Our Emissions

In 2010, we emitted 49 gigatons of CO2-e100 (Source). Averaged over the year's 32 million seconds, this amounted to roughly 1500 tons of CO2-e100 released per second. That's a lot. Because your monkey brain is ill-equipped to understand just how much this is, I've created a few tools to help you visualize these amounts. Starting with the most abstract, each of the following bubbles represents 100 tons of CO2-e100 emissions a second.

= 100 tons CO2e

15 ×
per second


It's still a little abstract though. How much are 1500 tons, really? For reference, consider a fleet of semi-trucks, each of which typically has a maximum allowed weight of up to 40 metric tons. Rounding up, this comes out to 40 trucks-worth of emissions per second!

= 40 tons CO2e

40 × per second

If you take an average semi to be 15m in length, we could fill an 8-lane highway with back-to-back, fully-loaded semis and let them drive at 210 km/h (that's 130 mph for you imperial folk), to capture the full scale of carbon emissions. Starting to grasp how much this is? In fact, so far we've looked at just the mass! CO2 is a gas, which means it's volume be quite a lot bigger than the total volume occupied by these semis.


At 1 atm of pressure and 300K, 1500 tons of CO2 take up about 750 cubic meters. In terms of hot air balloons, that looks something like this:

= 2,200,000 L CO2e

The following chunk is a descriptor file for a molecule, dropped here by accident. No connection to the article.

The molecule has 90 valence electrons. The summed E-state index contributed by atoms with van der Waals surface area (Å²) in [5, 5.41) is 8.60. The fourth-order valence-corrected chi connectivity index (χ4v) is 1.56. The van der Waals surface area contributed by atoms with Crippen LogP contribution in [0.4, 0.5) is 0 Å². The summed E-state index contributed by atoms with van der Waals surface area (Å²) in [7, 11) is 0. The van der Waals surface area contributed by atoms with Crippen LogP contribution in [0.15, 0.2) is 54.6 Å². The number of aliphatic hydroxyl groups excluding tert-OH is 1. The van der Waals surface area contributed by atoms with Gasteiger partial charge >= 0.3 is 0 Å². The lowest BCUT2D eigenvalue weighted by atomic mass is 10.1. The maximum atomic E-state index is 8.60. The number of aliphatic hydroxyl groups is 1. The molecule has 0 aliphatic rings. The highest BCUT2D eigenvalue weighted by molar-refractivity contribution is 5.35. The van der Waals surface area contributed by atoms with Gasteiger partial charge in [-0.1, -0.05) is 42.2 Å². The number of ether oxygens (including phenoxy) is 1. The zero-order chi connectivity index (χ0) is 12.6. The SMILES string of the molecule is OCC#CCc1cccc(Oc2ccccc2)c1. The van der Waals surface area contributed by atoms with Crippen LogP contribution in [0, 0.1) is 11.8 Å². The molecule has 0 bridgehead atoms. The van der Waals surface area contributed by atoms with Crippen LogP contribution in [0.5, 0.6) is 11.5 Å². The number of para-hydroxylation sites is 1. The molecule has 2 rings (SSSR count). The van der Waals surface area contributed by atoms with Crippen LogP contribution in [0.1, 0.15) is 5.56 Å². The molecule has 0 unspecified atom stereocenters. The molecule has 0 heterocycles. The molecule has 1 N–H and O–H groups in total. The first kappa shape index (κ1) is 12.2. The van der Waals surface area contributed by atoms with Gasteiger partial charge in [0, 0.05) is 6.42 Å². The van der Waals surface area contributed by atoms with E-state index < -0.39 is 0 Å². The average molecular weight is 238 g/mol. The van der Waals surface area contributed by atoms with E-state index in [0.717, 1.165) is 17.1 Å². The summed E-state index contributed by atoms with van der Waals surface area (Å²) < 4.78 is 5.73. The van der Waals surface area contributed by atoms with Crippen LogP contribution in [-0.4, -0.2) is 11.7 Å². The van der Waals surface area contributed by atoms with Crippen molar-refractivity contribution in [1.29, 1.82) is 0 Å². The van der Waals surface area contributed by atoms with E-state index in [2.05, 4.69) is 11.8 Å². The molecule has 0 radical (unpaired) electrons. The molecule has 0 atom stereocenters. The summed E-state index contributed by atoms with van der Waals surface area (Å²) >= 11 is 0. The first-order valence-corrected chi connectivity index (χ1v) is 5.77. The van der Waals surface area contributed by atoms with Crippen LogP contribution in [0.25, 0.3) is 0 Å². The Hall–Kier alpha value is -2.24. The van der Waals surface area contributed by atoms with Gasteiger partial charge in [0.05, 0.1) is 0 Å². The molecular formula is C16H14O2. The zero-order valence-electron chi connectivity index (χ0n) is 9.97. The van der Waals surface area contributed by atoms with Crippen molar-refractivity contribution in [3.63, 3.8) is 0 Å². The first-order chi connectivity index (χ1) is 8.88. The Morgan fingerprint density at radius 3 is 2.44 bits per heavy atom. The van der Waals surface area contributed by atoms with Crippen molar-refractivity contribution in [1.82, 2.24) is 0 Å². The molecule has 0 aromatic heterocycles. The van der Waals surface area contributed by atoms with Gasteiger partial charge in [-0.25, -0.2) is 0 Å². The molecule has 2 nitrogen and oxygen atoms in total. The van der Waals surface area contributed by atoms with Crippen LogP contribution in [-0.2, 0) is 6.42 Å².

1 × per 3 seconds

If you've never seen a hot-air balloon in-person (I haven't), note that there are 2 people in the basket (this is about to scale with the semis above). Hot air balloons are big.


We can start to grasp the scale of emissions, but we haven't yet looked at the actual impacts of these emissions. Let's consider melting first. Each metric ton of CO2 emissions melts around 3±0.3 tons of ice (Source). That means we are melting 4,500 tons of ice per second (that's equivalent to 120 of the semis above). That is absolutely insane.

= 4500 tons / 5000 m3 of ice

1 × per second

Polar bear for scale

Other Impacts

I'd like to add visualizations of other impacts (like future crop failtures, forest fires, drought incidence, etc.), but I was a bit too optimistic aboutt how easy it would be to find clear estimates for the effect of GHG emissions on these kinds of impact. If you have any suggestions, please send me an email, and I'll try to incorporate your feedback.


My next project will be to trace the origins of these emissions to the sectors responsible. This will serve as a starting point for assessing the impact of different interventions. Thanks for visiting, and come back soon to check out the progress.

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